1988 Chevrolet Venture Concept
Nothing ventured, nothing gained
The year 1988 was pretty significant for Chevrolet. Its Monte Carlo sales were down almost 35 percent in 1987, so the nearly two-decade old nameplate was discontinued mid-year 1988. Offsetting that loss the brand got an all-new full-size truck line and gained two new models: Beretta and Corsica.
Besides those and other less notable changes to their production line of vehicles, they revealed the handsome, sleekly-styled concept sedan named Venture.
Four-passenger sport sedan
The Venture had crossed my mind a few times recently, so I asked General Motors what they had on it. They graciously responded with a copy of the press release, dated January 15, 1988, and a slew of pictures.
Thinking back, the Chevrolet Venture is a concept that seemed to fly low throughout the years having largely passed under the media’s radar. I’ve only come across honorary mention-type articles on it.
I wonder if that has to do with Chevy’s concise, two-page write-up. In fact, of that short document, roughly only one page of text is devoted to the Venture.
I find it strange that it wasn’t promoted more heavily. I’m naturally left desiring more information and with a curiosity regarding its limited exposure. In my opinion, it has the goods to have been spotlighted.
Speaking of spotlights, it actually was under several at a rather ritzy location. Below is a picture of the Venture at the Waldorf Astoria in New York City. In the same picture, to the right of the Venture, you can see the GMC Centaur concept. (To read more about that concept truck in a post I wrote, follow this link: 1988 GMC Centaur Concept.)
I’m glad that this particular shot was taken and provided to me since the Venture’s open hood reveals that it is hinged in the front; something the press release didn’t bother to mention. Under that Corvette-like covering resides a “production derived” 3.1-liter, 60-degree V-6 engine with Multi-Port Fuel Injection, rated at 160 HP.
The press release refers to the Venture as a “four-door sports sedan” but I’m not sure 160 HP qualifies as sporty. Also, it isn’t stated anywhere but I’m pretty sure it is pulled by the front wheels. (I’m not even certain which platform it rides on.)
Something else that is made evident in that picture is the glass-paneled roof. Although, that was mentioned in the press release which went so far as to describe the car as having a full-glass upper structure. Maybe more provocative, the panels are removable and in two parts; from over the front and rear seats. They detach targa-style, as the then-current C4 Corvette’s one-piece unit did.
Besides appearing with the Centaur at the Waldorf, the Venture was accompanied by a round of concepts from each of GM’s divisions. Those can be seen in some of the gallery’s pictures of the event and in a piece of marketing material that I wrote about last July. (To read more about that literature in a post I wrote, follow this link: Marketing Material: 1988 General Motors Technology Ad. Eventually, each of those concept cousins will be reported on by me.)
To the right and below are pictures of the Venture’s interior. I like it, a lot. It has buttons and displays galore. I love buttons and displays. The design is quite fluid for a Chevrolet, looking like it would have been right at home in a first-year, top-model Lexus for 1989.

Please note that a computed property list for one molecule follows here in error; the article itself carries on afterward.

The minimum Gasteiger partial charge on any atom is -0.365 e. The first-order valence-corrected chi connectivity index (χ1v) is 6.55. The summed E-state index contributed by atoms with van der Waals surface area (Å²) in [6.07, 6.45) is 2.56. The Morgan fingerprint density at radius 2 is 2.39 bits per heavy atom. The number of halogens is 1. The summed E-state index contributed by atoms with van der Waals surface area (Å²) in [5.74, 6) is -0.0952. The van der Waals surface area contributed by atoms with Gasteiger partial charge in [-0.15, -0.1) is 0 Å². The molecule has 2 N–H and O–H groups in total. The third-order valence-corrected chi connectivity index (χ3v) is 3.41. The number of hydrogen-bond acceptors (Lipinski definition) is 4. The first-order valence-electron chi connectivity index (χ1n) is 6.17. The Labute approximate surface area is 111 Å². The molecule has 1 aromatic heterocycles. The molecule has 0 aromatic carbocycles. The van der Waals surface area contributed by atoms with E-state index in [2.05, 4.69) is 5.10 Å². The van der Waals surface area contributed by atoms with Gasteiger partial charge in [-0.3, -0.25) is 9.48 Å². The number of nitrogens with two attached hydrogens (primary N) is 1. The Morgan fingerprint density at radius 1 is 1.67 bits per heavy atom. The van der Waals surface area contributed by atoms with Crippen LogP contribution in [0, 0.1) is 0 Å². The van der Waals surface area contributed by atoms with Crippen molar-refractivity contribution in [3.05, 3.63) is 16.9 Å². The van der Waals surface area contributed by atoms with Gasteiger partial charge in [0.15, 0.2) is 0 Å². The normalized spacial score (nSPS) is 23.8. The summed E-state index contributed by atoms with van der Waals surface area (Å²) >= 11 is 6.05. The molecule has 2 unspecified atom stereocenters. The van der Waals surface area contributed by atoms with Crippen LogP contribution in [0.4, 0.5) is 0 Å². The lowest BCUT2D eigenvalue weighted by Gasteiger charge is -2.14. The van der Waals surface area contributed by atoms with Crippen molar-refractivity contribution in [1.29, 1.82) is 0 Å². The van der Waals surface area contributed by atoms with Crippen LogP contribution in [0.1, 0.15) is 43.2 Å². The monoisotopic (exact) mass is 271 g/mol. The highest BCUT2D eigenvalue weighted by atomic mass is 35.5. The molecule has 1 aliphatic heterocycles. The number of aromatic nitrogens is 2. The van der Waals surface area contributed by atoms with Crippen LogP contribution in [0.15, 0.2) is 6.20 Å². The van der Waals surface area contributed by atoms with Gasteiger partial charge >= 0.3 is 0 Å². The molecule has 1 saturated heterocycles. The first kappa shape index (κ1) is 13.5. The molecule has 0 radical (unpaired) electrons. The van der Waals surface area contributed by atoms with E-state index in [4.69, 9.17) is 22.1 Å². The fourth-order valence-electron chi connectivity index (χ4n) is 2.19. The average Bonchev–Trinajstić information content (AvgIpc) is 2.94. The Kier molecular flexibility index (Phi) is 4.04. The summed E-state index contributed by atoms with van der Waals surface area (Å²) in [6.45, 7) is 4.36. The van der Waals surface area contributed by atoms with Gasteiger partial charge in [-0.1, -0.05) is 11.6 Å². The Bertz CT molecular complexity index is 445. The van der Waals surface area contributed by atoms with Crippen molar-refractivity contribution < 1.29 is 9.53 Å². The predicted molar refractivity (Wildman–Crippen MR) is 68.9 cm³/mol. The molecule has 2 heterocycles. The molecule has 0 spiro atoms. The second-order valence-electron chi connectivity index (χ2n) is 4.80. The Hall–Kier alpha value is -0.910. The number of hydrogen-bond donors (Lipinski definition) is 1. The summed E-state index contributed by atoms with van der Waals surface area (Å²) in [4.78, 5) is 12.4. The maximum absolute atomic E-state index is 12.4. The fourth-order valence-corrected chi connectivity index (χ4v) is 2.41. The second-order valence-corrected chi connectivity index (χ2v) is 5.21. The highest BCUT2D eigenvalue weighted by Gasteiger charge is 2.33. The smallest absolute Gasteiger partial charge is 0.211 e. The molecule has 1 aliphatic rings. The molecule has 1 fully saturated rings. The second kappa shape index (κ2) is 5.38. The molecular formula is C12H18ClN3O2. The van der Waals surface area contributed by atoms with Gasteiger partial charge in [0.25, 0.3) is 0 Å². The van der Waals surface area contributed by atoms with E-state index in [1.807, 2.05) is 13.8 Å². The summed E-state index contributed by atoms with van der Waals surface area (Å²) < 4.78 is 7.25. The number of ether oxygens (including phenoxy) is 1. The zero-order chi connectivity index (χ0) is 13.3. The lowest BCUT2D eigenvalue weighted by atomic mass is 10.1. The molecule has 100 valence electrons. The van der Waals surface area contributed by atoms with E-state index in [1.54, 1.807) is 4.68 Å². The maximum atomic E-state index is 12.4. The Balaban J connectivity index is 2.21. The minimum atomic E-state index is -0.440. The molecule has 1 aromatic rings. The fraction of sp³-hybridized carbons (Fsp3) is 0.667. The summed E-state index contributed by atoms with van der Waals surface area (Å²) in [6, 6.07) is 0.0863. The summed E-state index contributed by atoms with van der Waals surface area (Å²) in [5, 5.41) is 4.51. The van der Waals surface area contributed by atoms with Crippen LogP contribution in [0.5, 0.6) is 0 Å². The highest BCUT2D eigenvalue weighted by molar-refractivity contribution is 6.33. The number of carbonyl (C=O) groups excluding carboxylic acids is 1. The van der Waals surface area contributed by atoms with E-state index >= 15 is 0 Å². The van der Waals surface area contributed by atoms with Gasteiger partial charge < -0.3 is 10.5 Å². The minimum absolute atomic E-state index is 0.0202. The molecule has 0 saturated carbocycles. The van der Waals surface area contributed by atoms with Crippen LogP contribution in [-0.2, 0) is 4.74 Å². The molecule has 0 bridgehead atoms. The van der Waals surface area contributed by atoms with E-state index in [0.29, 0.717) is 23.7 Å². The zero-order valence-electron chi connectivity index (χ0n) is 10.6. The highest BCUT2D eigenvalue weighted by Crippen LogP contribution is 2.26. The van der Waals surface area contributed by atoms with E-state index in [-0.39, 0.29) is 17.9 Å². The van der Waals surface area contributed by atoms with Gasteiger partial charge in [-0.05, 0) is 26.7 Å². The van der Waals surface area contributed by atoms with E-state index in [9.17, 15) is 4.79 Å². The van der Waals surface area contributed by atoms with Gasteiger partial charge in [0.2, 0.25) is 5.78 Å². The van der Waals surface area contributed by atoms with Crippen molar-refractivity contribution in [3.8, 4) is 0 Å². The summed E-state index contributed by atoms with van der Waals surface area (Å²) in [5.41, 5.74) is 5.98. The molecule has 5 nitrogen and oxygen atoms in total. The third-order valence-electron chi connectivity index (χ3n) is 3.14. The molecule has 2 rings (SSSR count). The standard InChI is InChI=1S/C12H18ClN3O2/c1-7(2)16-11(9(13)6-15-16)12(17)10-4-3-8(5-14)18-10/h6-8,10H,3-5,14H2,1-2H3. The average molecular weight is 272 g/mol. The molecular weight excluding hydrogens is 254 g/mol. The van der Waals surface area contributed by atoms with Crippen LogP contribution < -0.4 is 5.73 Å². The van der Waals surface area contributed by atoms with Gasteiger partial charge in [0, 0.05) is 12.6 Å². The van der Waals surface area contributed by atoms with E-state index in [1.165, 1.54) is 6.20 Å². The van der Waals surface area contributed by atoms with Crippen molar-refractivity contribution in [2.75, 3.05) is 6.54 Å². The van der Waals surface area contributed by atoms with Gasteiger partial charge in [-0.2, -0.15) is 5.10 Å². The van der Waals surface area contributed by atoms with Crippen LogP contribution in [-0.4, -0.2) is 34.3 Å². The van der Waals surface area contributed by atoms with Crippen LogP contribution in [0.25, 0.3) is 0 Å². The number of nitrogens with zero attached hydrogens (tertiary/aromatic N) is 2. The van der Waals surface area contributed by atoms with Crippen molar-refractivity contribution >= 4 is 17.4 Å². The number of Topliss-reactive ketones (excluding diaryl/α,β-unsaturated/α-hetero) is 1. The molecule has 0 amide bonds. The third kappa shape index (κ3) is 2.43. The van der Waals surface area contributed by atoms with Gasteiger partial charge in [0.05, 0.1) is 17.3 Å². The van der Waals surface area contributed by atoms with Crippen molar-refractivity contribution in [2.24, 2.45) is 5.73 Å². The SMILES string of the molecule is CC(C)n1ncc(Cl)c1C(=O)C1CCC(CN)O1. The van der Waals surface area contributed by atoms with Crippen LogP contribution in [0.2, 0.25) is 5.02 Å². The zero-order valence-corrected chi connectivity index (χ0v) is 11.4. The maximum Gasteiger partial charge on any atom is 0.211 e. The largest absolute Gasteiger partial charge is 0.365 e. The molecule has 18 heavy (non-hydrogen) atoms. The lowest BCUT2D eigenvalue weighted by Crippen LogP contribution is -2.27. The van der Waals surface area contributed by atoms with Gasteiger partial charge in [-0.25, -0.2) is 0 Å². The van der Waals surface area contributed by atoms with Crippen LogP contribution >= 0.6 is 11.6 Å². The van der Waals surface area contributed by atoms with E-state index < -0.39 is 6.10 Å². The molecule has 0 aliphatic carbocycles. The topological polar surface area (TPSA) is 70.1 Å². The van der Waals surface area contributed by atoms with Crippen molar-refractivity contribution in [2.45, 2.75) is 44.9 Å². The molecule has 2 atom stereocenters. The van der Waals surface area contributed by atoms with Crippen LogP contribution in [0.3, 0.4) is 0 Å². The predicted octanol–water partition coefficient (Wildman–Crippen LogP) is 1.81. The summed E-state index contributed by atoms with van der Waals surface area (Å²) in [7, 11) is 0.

The front seats are 15-way adjustable and I believe those multi-button controls are located between the seats, on the console (similar to how the Pontiac Bonneville would one day arrange them). The front seats also feature a lower back massage function, and the side and lower bolsters automatically fold away for easy entry and exit.
Many of the radio functions are voice-actuated, I suppose in a possible effort to minimize the number of buttons.
I think the color choices offer a great contrast. I’m not usually a fan of light-colored interiors but this lush environment features a soft, buttery base which is accented by black trim that appears to use differing textures for the various surfaces.
Amongst Venture’s other features that were sparsely detailed in the press release are an infra-red keyless-entry, door opening system. I presume that means more than just a key fob for unlocking the doors since there are no apparent door handles on the concept.
Also, the car featured Bosch ABS II anti-lock brakes and was equipped with a four-wheel independent suspension system including the “Delco 3-position computer command ride control.” If I remember correctly, Corvette had something like that available at the time; if true, maybe there was some relation.
The closest production vehicle that I can think to relate the Venture concept car to would be the 1990 Lumina sedan (shown left). They appear to share some visual similarities, at least on the outside. The Lumina’s interior, on the other hand, was quite different having employed angular panels and vast flat surfaces, in addition to being devoid of buttons, by comparison.
Then, less than a decade later, Chevrolet did make a production vehicle named Venture; however, it was a minivan (shown below).
I’m a little baffled by Chevy’s use of the name Venture, though, for a concept or production vehicle. Phonetically, I think it sounds great. But it is the definition that has me scratching my head. According to the Merriam-Webster dictionary, venture means: to expose to hazard; to undertake the risks and dangers of; or, to offer at the risk of rebuff, rejection, or censure. Peculiar choice, don’t you think?
I hope you enjoyed reading about the Venture concept sedan. Be sure to visit the photo gallery on the next page to see many more pictures, in larger sizes.
Continue below to the photo gallery.